A teenager’s heart

On that first day I stepped into my kindergarten class, I had no idea that the world was going to be how I see it now. All I saw on that day, was a bunch of frisky kids and a teacher who had a desire to impact our lives in a tremendous way—which she did.

Today I see a different world, a world in which people are transformed from one stage to another by the experiences they live through. These experiences for many, began in that kindergarten class; when they had to master the needed courage to befriend others. Friendship at that stage of our lives, was primarily based on who could play with us the longest. Our friendship needs, back in those early days, all began with the question: who wants to play with me?

As we grew older, leaders sprang up: the people who decided who they wanted on their football teams and those that they didn’t want. These new experiences led some to feel rejected, whiles for those who played, loved: loved by a person who was more confident than they were. It was also around this time that the teachers started separating the smart kids from the “dumb” ones, as some were termed: those who excelled in class and those who just couldn’t go beyond the low marks they were given. At that low ebb in the lives of the under-performers, they began to feel like outcasts, the lepers, the underdogs. They weren’t smart enough to be accepted by the teachers and the smart kids. This gave many kids another taste of loneliness and with this, a thirst for rebellion. Many grew rebellious, they yearned to rewrite the rules of acceptance. They yearned to have a name for themselves that the smarter kids didn’t have. In doing this, they fell, becoming the kind of creatures they never dreamed they would become.

High school with its leadership structures and rules, coupled with our rising emotional needs, brought about a new wave of experiences that the “rebels” sought strength from. There was authority and those who broke the rules, were both hated and worshiped.  The rebels, in their quest for acceptance, broke the rules, got punished and made an ephemeral name for themselves. They were called the toughies, and they led a legion of weaklings down a dark rabbit hole in their quest for acceptance.

Animal farm

As we get into our teenage years, we begin to become like characters from George Orwell’s book: Animal Farm. We begin to see this world in ways we have never seen it before. We experience betrayal, hurt, abuse in our lives…we comfort our friends—those like us—when they are teased, bullied or hurt by other people. We become like underdogs in a prison camp comforting one another. With this, a new level of trust is built up amongst us. We trust the “prisoners of war” (POWs) and not the soldiers that have taken us captive. We trust no one but ourselves and the people in our cliques. And like POWs we look forward to seeing a leader who not only understands us, but one who can free us from our emotions.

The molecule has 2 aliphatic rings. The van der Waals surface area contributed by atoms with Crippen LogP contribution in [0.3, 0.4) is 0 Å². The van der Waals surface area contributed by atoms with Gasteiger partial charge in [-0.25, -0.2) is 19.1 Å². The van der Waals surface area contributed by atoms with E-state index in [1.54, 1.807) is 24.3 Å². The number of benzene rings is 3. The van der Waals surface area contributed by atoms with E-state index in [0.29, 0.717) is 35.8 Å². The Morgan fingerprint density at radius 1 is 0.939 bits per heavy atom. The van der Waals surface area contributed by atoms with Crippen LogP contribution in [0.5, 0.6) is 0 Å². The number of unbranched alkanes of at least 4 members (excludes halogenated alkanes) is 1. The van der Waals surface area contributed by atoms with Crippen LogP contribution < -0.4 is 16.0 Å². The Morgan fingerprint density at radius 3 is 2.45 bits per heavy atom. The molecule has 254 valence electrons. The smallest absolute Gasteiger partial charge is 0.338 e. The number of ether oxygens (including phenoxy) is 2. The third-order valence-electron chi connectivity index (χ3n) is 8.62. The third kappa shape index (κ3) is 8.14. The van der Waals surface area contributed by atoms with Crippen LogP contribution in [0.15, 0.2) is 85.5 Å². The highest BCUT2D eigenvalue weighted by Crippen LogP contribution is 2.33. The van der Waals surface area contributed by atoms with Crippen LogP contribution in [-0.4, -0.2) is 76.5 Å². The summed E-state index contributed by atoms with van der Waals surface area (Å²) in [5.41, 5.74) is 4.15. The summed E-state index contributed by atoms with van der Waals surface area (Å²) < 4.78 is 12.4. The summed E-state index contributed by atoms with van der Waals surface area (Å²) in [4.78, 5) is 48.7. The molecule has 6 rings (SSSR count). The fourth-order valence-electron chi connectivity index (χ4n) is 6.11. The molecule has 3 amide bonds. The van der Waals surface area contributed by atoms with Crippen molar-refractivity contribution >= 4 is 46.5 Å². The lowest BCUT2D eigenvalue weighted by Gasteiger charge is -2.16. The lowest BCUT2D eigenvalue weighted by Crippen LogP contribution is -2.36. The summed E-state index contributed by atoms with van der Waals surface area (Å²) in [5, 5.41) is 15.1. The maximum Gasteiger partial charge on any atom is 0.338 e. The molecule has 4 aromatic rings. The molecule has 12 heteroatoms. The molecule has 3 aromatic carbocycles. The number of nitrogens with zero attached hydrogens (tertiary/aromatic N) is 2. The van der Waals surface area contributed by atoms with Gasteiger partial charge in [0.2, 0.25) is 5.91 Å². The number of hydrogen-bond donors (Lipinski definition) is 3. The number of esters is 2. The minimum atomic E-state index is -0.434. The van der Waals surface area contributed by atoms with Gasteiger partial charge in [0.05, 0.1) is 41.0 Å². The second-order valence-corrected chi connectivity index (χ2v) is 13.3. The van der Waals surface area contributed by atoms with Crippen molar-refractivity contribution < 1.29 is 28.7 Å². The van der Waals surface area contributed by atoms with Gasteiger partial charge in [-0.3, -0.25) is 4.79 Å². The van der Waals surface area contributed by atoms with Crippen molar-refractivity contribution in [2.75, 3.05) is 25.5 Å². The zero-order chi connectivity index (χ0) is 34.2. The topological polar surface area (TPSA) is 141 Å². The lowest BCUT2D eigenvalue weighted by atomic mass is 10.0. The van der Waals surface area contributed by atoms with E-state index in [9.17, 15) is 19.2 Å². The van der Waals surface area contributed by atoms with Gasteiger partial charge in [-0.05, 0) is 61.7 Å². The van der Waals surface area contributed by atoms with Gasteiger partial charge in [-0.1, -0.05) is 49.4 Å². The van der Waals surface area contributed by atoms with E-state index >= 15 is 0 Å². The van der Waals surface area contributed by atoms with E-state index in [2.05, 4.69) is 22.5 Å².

Teenagers are in search of one thing, love through trust: a friend who understands them. You see, because when you understand a teenager, when you walk in their shoes and relive their life experiences, you will know why they do the things they do: teenagers are willing to try new experiences—we are learning beings—no matter how destructive, so far as it solves a need in their life. Teenagers will do anything to soothe their fears, as long as a person they trust, is willing to go on that journey with them. Unfortunately for teens and young adults, however, many of the experiences they indulge in to soothe their innermost fears, only transform them into the very beings they never wanted to become: copiers of the soldiers who imprisoned them: they become shadows of the people they never trusted. In trying to fight their past, they become the nemesis from their past, people who grow up to hurt and abuse others.

As loneliness builds up within many young adults, they begin to look for that one person who can numb these distasteful desires. Dating at this level is solely about finding the one person who will understand them and accept them for who they are. The only problem is that, many young adults—though they don’t always openly say it—yearn to be a better version of themselves, and not the people they became after the bitter life experiences they went through. We in reality want someone who loves us unconditionally, and who can help us to become the best version of ourselves. Without this, that is, when a relationship is purely based on ‘loving me for who I am or was when you met me’, divorce and other forms of marital conflict will be inevitable.

 

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